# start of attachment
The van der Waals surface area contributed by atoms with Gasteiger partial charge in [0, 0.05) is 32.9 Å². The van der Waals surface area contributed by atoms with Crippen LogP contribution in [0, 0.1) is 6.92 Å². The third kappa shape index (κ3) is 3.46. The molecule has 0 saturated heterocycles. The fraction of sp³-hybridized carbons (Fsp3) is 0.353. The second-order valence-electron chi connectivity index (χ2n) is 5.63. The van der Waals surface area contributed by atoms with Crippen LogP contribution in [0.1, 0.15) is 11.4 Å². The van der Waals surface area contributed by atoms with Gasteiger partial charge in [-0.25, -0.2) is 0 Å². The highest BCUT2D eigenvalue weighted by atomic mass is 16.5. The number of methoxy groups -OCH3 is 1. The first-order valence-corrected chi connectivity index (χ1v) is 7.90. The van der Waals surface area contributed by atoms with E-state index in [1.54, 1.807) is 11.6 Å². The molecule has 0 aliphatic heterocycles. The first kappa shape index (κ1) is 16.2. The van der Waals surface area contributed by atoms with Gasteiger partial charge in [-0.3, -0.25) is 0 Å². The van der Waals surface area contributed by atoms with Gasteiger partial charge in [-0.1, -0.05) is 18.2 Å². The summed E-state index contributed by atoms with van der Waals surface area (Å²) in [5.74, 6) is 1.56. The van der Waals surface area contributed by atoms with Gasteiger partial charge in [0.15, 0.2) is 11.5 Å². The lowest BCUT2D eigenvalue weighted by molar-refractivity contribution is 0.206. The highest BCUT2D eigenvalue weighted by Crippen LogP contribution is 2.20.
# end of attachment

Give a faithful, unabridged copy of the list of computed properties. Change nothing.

The van der Waals surface area contributed by atoms with Gasteiger partial charge in [0, 0.05) is 32.9 Å². The van der Waals surface area contributed by atoms with Crippen LogP contribution in [0, 0.1) is 6.92 Å². The third kappa shape index (κ3) is 3.46. The molecule has 0 saturated heterocycles. The fraction of sp³-hybridized carbons (Fsp3) is 0.353. The second-order valence-electron chi connectivity index (χ2n) is 5.63. The van der Waals surface area contributed by atoms with Crippen LogP contribution in [0.1, 0.15) is 11.4 Å². The van der Waals surface area contributed by atoms with Gasteiger partial charge in [-0.25, -0.2) is 0 Å². The highest BCUT2D eigenvalue weighted by atomic mass is 16.5. The number of methoxy groups -OCH3 is 1. The first-order valence-corrected chi connectivity index (χ1v) is 7.90. The van der Waals surface area contributed by atoms with E-state index in [1.54, 1.807) is 11.6 Å². The molecule has 0 aliphatic heterocycles. The first kappa shape index (κ1) is 16.2. The van der Waals surface area contributed by atoms with Gasteiger partial charge in [-0.3, -0.25) is 0 Å². The van der Waals surface area contributed by atoms with Gasteiger partial charge in [-0.1, -0.05) is 18.2 Å². The summed E-state index contributed by atoms with van der Waals surface area (Å²) in [5.74, 6) is 1.56. The van der Waals surface area contributed by atoms with Gasteiger partial charge in [0.15, 0.2) is 11.5 Å². The lowest BCUT2D eigenvalue weighted by molar-refractivity contribution is 0.206. The highest BCUT2D eigenvalue weighted by Crippen LogP contribution is 2.20.